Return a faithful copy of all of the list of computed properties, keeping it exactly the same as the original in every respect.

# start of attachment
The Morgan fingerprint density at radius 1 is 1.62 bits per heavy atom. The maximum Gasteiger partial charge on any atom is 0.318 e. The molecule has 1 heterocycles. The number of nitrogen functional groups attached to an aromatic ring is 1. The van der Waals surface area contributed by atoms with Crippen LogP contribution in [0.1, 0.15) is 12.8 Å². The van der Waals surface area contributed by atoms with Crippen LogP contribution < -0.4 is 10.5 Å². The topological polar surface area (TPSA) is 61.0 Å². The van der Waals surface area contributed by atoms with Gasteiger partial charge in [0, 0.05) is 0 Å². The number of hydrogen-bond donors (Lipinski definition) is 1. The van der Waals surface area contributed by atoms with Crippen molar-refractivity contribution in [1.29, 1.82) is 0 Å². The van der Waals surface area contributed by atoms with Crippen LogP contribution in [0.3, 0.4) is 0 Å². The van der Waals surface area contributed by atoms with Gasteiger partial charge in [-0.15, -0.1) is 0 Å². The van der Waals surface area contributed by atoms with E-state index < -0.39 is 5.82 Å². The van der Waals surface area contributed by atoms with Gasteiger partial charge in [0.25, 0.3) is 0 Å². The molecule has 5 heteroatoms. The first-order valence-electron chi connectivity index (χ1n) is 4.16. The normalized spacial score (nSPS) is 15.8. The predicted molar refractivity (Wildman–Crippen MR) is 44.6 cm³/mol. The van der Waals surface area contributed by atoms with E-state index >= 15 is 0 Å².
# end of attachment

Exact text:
The Morgan fingerprint density at radius 1 is 1.62 bits per heavy atom. The maximum Gasteiger partial charge on any atom is 0.318 e. The molecule has 1 heterocycles. The number of nitrogen functional groups attached to an aromatic ring is 1. The van der Waals surface area contributed by atoms with Crippen LogP contribution in [0.1, 0.15) is 12.8 Å². The van der Waals surface area contributed by atoms with Crippen LogP contribution < -0.4 is 10.5 Å². The topological polar surface area (TPSA) is 61.0 Å². The van der Waals surface area contributed by atoms with Gasteiger partial charge in [0, 0.05) is 0 Å². The number of hydrogen-bond donors (Lipinski definition) is 1. The van der Waals surface area contributed by atoms with Crippen molar-refractivity contribution in [1.29, 1.82) is 0 Å². The van der Waals surface area contributed by atoms with Crippen LogP contribution in [0.3, 0.4) is 0 Å². The van der Waals surface area contributed by atoms with Gasteiger partial charge in [-0.15, -0.1) is 0 Å². The van der Waals surface area contributed by atoms with E-state index < -0.39 is 5.82 Å². The van der Waals surface area contributed by atoms with Gasteiger partial charge in [0.25, 0.3) is 0 Å². The molecule has 5 heteroatoms. The first-order valence-electron chi connectivity index (χ1n) is 4.16. The normalized spacial score (nSPS) is 15.8. The predicted molar refractivity (Wildman–Crippen MR) is 44.6 cm³/mol. The van der Waals surface area contributed by atoms with E-state index >= 15 is 0 Å².